Thje applicant claims to have invested 30 milllion shekels in advertising, however the advertising is for Care Medical Service LTD and for Care Vision, not for Care alone. The mark is generally used as part of the graphic logo. When used without the word, it is part of Care Medical Service or Care Aesthetics and Laser. The word Care is not used alone. Thus the commissioner does not consider the word Care has acquired the distinctiveness claimed.
The survey provider was not available for cross-examination and the methodology was not sufficiently clear to deserve substantial weight as evidence. Where the term care was recognized by the public, it was as part of Care Laser. Some 26.2% of the public in a random telephone survey recognized the company Care and the vast majority knew they provided cosmetic, laser, medical or eye treatments or plastic surgery. 3.9% thought they sold or rented cars and 1.5% thought they provided insurance services.
Since the survey provider was not available for examination it was not possible to determine how the survey was carried out, but the results reported were not persuasive.
Citing British Sugar vs. James Robertson & Sons LTD  RPC 281:
“Mere evidence of use of a highly descriptive or laudatory word will not suffice, without more, to prove that it is distinctive of one particular trade – is taken by the public as a badge of origin. This is all the more so when the use has been accompanied by what is undoubtedly a distinctive and well-recognized trade mark.“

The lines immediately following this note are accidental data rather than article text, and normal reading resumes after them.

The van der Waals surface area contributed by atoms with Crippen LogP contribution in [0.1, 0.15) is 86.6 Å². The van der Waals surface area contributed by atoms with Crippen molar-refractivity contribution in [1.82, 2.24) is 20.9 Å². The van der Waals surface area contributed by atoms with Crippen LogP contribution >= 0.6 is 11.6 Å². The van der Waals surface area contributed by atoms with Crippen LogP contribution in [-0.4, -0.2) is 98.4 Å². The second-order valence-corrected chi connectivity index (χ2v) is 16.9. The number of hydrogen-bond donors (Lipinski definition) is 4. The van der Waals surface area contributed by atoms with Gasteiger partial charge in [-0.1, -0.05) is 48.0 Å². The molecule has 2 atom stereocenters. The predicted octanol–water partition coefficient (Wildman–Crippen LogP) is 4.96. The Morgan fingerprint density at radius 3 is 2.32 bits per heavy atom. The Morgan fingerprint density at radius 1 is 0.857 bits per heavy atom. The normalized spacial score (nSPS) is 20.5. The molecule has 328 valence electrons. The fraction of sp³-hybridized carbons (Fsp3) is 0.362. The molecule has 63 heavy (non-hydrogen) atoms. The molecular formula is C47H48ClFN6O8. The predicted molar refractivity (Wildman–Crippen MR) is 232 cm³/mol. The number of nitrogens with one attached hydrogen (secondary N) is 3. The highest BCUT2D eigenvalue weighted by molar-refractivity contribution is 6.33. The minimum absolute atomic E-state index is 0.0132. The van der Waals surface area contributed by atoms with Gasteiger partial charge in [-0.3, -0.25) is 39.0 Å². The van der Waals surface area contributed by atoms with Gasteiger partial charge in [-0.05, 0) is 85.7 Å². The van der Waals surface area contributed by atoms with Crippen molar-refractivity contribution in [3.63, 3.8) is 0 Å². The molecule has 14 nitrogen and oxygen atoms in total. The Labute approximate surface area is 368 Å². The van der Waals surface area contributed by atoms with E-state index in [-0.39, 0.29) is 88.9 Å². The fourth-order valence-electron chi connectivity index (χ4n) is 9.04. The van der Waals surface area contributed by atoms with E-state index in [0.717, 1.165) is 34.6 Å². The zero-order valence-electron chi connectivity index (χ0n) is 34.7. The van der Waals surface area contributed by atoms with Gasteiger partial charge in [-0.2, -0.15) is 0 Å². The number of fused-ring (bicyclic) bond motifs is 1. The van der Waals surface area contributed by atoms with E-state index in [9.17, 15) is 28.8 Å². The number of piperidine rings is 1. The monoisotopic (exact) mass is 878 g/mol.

“It is precisely because a common laudatory word is naturally capable of application to the goods of any trader that one must be careful before concluding that merely its use, however substantial, has displaced its common meaning and has come to denote the mark of a particular trader.” (pp. 302)
“… In the case of common or apt descriptive or laudatory words compelling evidence is needed to establish this … it must be shown in a case of this sort that the mark has really become accepted by a substantial majority of persons as a trade mark – is or is almost a household word. “(pp. 306).
Citing Kerly’s Law of Trade Marks and Trade Names, 15th ed., (2011), pp. 231, it seems that Lord Jacobs ruled that one requires 60% recognition for a descriptive mark to have acquired descriptiveness.
The commissioner refrained from establishing that this level of recognition is required, but nevertheless did not consider the term Care was sufficiently well known as a trademark for clinics, and the decision that the mark could not be registered was upheld.
I disagree. The term Care does not translate as טיפולים. The word טיפולים means treatment. The word Care as a noun means דְּאָגָה, תְּשׂוּמַת לֵב; זְהִירוּת, פִּקּוּחַ and as a verb means היה אִכְפַּת לו, דָּאַג; חִבֵּב; רָצָה.
The clinics don’t sell care. They claim to provide health and beauty treatments whilst taking care of the patient, and helping the patient take care of him or herself. The word is not descriptive. It is arguably a hint or indication, but not really. It is laudatory however. By deciding that the term Care is descriptive, the commissioner is setting a higher bar for acquired distinctiveness than necessary.
I have no idea how the survey was carried out, but I think that 26.2% recognition is pretty good and should be sufficient to show acquired distinctiveness if the survey is conducted fairly. It may not be enough for a company to be considered well-known and to extend protection beyond clinics, but does indicate a reputation way beyond those who use the services provided.